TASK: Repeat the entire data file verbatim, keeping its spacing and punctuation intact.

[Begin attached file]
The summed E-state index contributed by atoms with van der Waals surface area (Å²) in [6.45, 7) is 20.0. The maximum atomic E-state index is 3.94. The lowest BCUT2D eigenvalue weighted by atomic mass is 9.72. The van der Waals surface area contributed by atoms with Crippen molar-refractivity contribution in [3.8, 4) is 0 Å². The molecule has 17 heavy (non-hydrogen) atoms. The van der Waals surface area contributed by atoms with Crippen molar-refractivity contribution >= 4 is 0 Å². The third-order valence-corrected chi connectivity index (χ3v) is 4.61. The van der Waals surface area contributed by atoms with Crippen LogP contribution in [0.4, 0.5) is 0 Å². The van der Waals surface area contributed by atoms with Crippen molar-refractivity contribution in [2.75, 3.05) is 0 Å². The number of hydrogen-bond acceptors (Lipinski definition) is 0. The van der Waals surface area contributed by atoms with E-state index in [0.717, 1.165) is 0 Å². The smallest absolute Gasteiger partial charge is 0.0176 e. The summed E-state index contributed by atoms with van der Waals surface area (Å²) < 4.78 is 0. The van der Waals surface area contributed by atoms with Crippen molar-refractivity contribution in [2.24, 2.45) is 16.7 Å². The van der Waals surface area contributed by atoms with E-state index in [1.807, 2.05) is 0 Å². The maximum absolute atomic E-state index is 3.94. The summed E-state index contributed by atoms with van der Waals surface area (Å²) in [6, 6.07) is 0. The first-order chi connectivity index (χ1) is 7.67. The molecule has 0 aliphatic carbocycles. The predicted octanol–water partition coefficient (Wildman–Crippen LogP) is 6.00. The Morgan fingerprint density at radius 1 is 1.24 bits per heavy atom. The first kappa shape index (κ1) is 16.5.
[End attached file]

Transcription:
The summed E-state index contributed by atoms with van der Waals surface area (Å²) in [6.45, 7) is 20.0. The maximum atomic E-state index is 3.94. The lowest BCUT2D eigenvalue weighted by atomic mass is 9.72. The van der Waals surface area contributed by atoms with Crippen molar-refractivity contribution in [3.8, 4) is 0 Å². The molecule has 17 heavy (non-hydrogen) atoms. The van der Waals surface area contributed by atoms with Crippen molar-refractivity contribution >= 4 is 0 Å². The third-order valence-corrected chi connectivity index (χ3v) is 4.61. The van der Waals surface area contributed by atoms with Crippen LogP contribution in [0.4, 0.5) is 0 Å². The van der Waals surface area contributed by atoms with Crippen molar-refractivity contribution in [2.75, 3.05) is 0 Å². The number of hydrogen-bond acceptors (Lipinski definition) is 0. The van der Waals surface area contributed by atoms with E-state index in [0.717, 1.165) is 0 Å². The smallest absolute Gasteiger partial charge is 0.0176 e. The summed E-state index contributed by atoms with van der Waals surface area (Å²) < 4.78 is 0. The van der Waals surface area contributed by atoms with Crippen molar-refractivity contribution in [2.24, 2.45) is 16.7 Å². The van der Waals surface area contributed by atoms with E-state index in [1.807, 2.05) is 0 Å². The maximum absolute atomic E-state index is 3.94. The summed E-state index contributed by atoms with van der Waals surface area (Å²) in [6, 6.07) is 0. The first-order chi connectivity index (χ1) is 7.67. The molecule has 0 aliphatic carbocycles. The predicted octanol–water partition coefficient (Wildman–Crippen LogP) is 6.00. The Morgan fingerprint density at radius 1 is 1.24 bits per heavy atom. The first kappa shape index (κ1) is 16.5.